Taste and Flavour

Now we come to the ultimate point of the tasting, when the piece of cheese comes into contact with the palate and with the tongue and millions of taste, smell and touch cells.

As the cheese is maturing, the process of proteolysis, lipolysis and lactolysis, to a greater or less degree, and their interactions achieve simpler, somewhat elemental compounds, which are responsible for the taste and texture. These processes are complemented by others resulting from the processing method, such as salting, acidification, smoking, etc.

Generally speaking: proteins are responsible for the taste, fats for the aroma, lactose for the acidity and added salt for the saltiness. But none of these act individually. They are strengthened or inhibited by one another in a complex system of mutual relationships.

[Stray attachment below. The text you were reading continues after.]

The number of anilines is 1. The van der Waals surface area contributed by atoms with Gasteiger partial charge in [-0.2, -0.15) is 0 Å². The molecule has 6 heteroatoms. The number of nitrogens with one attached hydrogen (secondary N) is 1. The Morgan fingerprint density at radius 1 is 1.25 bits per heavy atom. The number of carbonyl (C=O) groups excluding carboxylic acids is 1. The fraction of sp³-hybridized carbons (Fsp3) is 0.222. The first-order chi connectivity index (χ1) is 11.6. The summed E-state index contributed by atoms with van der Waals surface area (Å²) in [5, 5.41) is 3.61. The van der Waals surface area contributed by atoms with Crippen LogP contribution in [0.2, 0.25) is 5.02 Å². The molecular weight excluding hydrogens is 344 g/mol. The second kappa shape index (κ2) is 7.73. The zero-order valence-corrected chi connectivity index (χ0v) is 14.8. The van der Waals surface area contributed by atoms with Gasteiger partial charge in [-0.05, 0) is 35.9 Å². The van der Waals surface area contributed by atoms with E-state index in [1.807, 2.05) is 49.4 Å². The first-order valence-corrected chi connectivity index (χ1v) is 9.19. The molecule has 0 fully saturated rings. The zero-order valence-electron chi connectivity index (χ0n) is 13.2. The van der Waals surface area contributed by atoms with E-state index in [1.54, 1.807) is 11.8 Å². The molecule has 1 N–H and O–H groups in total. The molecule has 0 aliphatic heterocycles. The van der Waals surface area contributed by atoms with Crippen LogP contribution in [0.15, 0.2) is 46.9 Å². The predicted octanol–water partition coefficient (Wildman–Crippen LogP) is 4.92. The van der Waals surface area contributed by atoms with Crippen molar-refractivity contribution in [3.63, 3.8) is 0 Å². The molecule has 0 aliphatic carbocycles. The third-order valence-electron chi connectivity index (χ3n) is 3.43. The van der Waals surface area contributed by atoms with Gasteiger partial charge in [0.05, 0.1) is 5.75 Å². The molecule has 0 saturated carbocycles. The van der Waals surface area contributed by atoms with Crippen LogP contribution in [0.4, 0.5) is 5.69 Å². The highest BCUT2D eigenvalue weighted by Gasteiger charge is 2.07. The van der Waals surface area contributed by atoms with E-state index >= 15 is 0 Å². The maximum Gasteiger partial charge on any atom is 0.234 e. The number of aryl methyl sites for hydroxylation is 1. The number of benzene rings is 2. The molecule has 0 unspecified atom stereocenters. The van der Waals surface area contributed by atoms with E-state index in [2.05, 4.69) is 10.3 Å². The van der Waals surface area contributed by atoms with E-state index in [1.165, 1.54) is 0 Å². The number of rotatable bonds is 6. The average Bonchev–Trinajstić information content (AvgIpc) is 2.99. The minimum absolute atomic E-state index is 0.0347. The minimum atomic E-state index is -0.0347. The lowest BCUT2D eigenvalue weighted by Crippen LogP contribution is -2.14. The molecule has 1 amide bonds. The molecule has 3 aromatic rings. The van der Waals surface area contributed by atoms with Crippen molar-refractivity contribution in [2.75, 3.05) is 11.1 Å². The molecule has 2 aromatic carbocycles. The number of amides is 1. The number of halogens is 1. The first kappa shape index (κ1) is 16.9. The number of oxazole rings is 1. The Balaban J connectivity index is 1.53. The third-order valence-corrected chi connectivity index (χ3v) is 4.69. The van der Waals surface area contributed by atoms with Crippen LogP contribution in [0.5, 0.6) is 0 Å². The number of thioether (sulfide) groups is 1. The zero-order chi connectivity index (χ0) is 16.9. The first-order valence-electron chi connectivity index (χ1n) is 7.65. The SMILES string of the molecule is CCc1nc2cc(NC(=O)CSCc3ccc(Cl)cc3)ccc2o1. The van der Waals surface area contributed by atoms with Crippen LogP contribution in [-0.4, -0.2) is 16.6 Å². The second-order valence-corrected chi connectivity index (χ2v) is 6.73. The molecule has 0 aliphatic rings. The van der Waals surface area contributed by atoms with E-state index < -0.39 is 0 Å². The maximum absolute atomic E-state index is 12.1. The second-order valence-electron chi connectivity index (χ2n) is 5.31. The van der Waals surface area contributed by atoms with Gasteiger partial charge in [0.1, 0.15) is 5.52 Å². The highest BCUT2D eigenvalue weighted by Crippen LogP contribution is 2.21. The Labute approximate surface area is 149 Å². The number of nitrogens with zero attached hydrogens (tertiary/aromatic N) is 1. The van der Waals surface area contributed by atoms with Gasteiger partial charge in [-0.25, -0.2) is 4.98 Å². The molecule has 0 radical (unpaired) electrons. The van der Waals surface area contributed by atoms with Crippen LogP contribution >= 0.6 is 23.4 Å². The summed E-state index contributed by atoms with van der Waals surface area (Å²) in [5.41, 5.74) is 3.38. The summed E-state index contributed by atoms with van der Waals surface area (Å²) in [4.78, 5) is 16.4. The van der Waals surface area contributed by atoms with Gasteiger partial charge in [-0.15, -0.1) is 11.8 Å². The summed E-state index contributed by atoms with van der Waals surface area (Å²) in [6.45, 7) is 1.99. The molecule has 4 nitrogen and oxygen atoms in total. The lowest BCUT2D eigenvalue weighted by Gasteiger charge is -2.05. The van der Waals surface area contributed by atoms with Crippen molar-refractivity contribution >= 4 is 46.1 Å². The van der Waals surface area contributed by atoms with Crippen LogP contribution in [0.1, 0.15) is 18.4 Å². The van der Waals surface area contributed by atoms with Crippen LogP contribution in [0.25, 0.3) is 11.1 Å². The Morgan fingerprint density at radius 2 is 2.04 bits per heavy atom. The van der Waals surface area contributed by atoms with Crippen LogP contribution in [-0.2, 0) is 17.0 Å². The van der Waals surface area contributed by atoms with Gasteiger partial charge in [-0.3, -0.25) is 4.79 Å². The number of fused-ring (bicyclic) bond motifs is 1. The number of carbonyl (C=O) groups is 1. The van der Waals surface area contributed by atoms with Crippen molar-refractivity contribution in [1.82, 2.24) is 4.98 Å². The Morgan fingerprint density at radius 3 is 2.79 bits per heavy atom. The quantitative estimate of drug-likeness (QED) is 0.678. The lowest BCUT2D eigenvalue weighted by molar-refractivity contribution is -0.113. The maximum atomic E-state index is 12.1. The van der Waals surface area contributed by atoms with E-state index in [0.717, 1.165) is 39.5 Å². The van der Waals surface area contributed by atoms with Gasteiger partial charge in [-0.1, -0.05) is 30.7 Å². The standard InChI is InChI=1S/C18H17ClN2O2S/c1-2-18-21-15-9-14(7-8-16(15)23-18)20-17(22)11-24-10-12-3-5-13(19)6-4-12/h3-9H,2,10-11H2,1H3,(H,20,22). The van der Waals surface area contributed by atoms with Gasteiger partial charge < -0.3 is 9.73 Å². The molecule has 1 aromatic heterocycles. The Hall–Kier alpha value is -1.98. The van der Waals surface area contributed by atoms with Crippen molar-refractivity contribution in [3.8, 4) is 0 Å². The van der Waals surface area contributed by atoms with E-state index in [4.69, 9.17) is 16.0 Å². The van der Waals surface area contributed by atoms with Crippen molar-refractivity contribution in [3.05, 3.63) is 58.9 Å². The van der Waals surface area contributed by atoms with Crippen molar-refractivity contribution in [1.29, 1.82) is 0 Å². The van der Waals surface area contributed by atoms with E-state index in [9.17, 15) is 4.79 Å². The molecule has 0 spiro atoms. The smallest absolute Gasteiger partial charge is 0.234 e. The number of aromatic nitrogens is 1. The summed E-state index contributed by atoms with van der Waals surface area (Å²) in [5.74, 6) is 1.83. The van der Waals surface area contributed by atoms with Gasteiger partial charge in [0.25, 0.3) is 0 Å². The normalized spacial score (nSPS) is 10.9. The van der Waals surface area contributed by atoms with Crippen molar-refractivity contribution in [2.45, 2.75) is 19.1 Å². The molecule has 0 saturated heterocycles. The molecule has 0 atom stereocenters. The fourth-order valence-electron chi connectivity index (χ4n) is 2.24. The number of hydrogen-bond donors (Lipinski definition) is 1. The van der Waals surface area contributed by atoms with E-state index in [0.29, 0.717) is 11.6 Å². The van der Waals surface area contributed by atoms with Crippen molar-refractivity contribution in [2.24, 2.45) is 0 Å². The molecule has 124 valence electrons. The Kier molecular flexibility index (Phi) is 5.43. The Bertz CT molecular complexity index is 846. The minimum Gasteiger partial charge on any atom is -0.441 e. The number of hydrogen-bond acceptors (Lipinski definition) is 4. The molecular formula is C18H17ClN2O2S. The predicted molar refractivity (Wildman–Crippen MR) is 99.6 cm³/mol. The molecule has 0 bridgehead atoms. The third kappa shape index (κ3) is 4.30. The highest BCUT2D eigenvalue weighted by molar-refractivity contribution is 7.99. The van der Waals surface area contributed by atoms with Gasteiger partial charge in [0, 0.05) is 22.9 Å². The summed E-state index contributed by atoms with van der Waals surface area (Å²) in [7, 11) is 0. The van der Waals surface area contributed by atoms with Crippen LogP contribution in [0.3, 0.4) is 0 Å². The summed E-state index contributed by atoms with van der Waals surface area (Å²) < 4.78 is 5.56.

LENGUA ENGLISHThe sensory cells detect the substances responsible for the taste and the aroma, distinguish their naturalness and the proportion in which they are present and transmit this information. And only each person, deep down inside, can assess the perceived sensations, retain them, relate them and enjoy them.

Taste: It can be: sweet, salty, sour, bitter and unami, and each one is perceived in a specific region in our tongue.

Aftertaste and persistence: The residual taste or aftertaste is a smell/taste sensation which appears once you have swallowed the sample of cheese and which is different from the sensations perceived when it is in your mouth. The overall persistence is the duration of the smell/taste sensation, i.e., the length of time that the taste remains in the mouth and which can be:


ok Short: less than 3 seconds
ok Medium: between 10 and 15 seconds
ok Long: lasting more than 30 seconds